Blade: The Iron Cross Review: Short But Not So Sweet
This confusing, messy slog of a film thankfully won't take up too much of your hard-earned free time.
By M.T. Bates
The Puppet Master timeline is quite a muddled mess of insanity, and the extremely short spinoff feature, Blade: The Iron Cross, really doesn’t help clear anything up. In fact, this movie really just makes things worse in that sense, which after 14 films is to be expected, with very little in place to redeem it. The previous Puppet Master entry, The Littlest Reich, really is its own movie in its own timeline, so don’t look for connections here. Consider this film yet another prequel (and there are many) to the original, but there are callbacks to previous films dating all the way back to the chronologically first movie, Retro.
Before we tunnel down this rabbit hole and try to break down the story, let’s look at the other aspects of this film. The acting ranges from impressive to there being parts where you are pretty sure they aren’t even trying. It’s easy to be taken out of the film in some scenes just with how bad some of the acting is. Thankfully, the returning Elisa Ivanov (played by Tania Fox) is a highlight and standout. Roy Abramsohn also plays mad “engineer” Erich Hauser, because if there was something these movies were missing, it was… zombies? We will get into that later.
The score and setting of the film are both pedestrian. Samples of the iconic theme can be heard throughout the film, but they never really expand on it. On the other hand, the setting looks like something out of a bad indie film, which also kind of makes sense since the movie only clocks in at around 70 minutes. The special effects leave a lot to be desired too, with cheesy CGI and a weird penchant for looping awful sound bites and screams. You’ll be cringing a lot.
Now, let’s just get into this mess of a story featuring zombies, psychics, bio-energy, death rays, and Re-Animator-style serum, just to pick a few examples. This movie is bonkers, but consistent in the sense that it further expands on the insanity this franchise is known for. I had originally hoped for a more Blade-centric film since, you know, that is the title of the film, but believe it or not he is barely in it, and nothing is revealed about his past. In fact, he is hardly a factor until the last 20 minutes. The only reason why the movie is titled the way it is would be because he is the only active puppet in the movie. The others are shown ever so briefly and then not again.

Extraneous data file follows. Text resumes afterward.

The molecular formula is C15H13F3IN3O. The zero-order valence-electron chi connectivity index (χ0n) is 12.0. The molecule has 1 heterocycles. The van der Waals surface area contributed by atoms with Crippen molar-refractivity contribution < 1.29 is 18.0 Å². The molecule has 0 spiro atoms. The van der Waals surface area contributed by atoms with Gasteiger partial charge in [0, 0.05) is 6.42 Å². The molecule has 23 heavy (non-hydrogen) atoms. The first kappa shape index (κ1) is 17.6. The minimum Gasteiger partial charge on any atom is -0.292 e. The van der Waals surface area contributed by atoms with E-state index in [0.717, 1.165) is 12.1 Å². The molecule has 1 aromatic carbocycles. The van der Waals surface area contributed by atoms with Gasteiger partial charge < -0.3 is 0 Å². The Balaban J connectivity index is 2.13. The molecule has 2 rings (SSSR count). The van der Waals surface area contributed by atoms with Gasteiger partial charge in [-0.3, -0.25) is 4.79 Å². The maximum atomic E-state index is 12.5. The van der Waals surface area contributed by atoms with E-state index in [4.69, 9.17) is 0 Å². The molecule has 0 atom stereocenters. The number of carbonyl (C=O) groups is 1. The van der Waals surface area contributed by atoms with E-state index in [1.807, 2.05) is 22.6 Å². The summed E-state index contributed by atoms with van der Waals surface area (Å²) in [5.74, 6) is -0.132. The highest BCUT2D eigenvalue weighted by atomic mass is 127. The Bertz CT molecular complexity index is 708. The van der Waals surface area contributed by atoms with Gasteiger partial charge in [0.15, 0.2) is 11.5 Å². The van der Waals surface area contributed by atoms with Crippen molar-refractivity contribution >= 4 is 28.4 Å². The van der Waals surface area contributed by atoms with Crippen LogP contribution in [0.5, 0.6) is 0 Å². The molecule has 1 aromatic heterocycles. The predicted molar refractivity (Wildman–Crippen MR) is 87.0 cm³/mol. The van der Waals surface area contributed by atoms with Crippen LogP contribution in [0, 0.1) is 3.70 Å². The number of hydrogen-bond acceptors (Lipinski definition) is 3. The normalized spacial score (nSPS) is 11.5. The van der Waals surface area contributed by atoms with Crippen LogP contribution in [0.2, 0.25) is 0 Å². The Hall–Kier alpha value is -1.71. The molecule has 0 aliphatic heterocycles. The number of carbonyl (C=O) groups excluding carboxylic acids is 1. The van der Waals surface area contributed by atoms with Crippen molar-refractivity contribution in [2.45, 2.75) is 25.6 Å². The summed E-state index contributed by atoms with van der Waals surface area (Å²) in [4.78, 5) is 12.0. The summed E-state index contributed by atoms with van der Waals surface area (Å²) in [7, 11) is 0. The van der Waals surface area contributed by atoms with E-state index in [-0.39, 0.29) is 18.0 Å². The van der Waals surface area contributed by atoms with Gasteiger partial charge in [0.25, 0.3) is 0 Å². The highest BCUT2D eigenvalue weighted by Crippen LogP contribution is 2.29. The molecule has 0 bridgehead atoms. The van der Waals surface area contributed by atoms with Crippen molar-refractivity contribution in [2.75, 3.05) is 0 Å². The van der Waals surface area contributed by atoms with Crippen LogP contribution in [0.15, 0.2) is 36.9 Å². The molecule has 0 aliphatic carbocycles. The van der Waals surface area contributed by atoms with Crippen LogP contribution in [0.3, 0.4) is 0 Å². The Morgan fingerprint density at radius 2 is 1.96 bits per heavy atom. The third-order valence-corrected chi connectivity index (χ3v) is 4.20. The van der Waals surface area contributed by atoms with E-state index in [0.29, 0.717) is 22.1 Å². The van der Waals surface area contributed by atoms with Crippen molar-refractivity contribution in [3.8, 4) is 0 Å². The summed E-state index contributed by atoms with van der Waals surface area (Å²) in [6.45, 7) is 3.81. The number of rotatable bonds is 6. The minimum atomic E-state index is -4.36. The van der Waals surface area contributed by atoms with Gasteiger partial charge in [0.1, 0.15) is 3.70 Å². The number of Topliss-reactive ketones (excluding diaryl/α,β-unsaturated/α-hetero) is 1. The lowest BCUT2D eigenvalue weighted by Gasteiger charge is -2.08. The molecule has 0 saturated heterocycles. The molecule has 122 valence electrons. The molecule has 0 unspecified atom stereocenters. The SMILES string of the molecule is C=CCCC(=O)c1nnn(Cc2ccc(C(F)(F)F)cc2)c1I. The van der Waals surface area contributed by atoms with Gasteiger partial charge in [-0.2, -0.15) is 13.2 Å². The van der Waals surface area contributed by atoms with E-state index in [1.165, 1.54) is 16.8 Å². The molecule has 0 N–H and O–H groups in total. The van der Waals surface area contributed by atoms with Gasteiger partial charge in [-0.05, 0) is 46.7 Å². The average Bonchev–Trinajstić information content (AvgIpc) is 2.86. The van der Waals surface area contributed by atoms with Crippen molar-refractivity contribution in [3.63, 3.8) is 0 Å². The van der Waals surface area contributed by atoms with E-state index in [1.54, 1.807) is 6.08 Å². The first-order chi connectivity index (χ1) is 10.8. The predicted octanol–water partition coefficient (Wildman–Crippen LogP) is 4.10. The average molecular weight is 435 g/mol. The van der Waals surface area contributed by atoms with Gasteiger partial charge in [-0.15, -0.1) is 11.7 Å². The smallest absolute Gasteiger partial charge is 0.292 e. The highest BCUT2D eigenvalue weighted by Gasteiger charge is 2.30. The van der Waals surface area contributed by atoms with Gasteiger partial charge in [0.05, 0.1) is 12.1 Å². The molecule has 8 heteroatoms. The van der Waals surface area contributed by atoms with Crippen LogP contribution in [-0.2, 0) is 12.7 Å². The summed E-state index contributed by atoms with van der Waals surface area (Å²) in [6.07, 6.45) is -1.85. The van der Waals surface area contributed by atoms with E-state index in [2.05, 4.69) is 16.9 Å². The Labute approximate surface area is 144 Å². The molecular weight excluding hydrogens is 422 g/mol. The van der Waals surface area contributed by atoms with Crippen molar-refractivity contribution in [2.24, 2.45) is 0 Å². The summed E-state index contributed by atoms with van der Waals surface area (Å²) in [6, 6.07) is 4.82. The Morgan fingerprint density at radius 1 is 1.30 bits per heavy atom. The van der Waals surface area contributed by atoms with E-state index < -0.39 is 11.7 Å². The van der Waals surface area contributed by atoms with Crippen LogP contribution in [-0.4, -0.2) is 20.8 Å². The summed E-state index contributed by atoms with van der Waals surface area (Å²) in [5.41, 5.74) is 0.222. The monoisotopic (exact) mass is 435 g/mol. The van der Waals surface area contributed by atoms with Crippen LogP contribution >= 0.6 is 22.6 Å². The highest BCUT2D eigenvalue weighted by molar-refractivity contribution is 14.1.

Psychics have been a staple of this series since the very beginning so that is to be expected, but nearly everything else was thrown into this witch’s brew to… well, I don’t know why. I don’t know why anything is anything in this movie. So, zombies that are reanimated via some green serum… but then are reanimated and controlled via bio-energy, which is then fashioned into a death ray? They actually use the term “death ray” multiple times. I feel like they started writing one idea down before getting sidetracked and writing a new idea into the script. This had to have happened more than a few times.
I am all for Nazi movies in which they dive into the occult and perform crazy experiments, and in that regard I will recommend Frankenstein’s Army, but this particular plot point was so convoluted. Essentially, they want to make a zombie army, but the zombies aren’t reliable or controllable. No problem, 10 minutes of zero story and that problem is fixed, but now they need to be able to create these zombies widescale, which is where the death ray comes in. The death ray then is just a radio tower that releases some kind of wave frequency that kill people, but can be adjusted to a different wave frequency to match a bio-energy signature to resurrect them as zombies. Drugs were most certainly plentiful during this writing process.
So what does all of that have to do with Toulon and the puppets? Well, the explanation is that the serum was a creation of his to bring the puppets to life (a call back to Axis of Evil, I think), even though Retro shows that it was an Egyptian spell that was taught to him that gave the puppets life. Apparently the Scroll of Osiris somehow plays a part in all of this madness. Oh, did I forget to mention that earlier?
Look, this isn’t a coherent review because this isn’t a coherent movie. It jumps all over the place and things just randomly happen because, well, something needed to happen to progress the story. The plot is awful, the kills and gore are very weak, and the amount of time we get with Blade is a disappointment. Plus, the ending is, to put it bluntly, stupid.
I am well aware that finding any semblance of reason in these films is a daunting task, but if they won’t even try in that aspect, at least make the movie fun. Puppet Master: The Littlest Reich was by far one of the most fun movies I have watched in the last 5 years. On the contrary, this one was a chore that mercifully took only a little over an hour to endure. When your movie’s strong point is its short running time, you know you've got yourself a stinker.
Only 70 minutes of your life will be sapped away by this flick.
Even considering its short runtime, this movie is a confusing, messy slog with virtually no redeeming factors for a fan of the franchise to enjoy.
It is a shame Full Moon decided to revisit the original Puppet Master timeline and make no attempt at fixing it in the process. As a fan of the original set of films, which I consider to be the first 5 installments, the franchise really deserves better. The Littlest Reich was a much-needed breath of fresh air and somehow this disaster of a film followed it. There is nothing to gain from wasting your time with this flick, even for longtime fans of the franchise.
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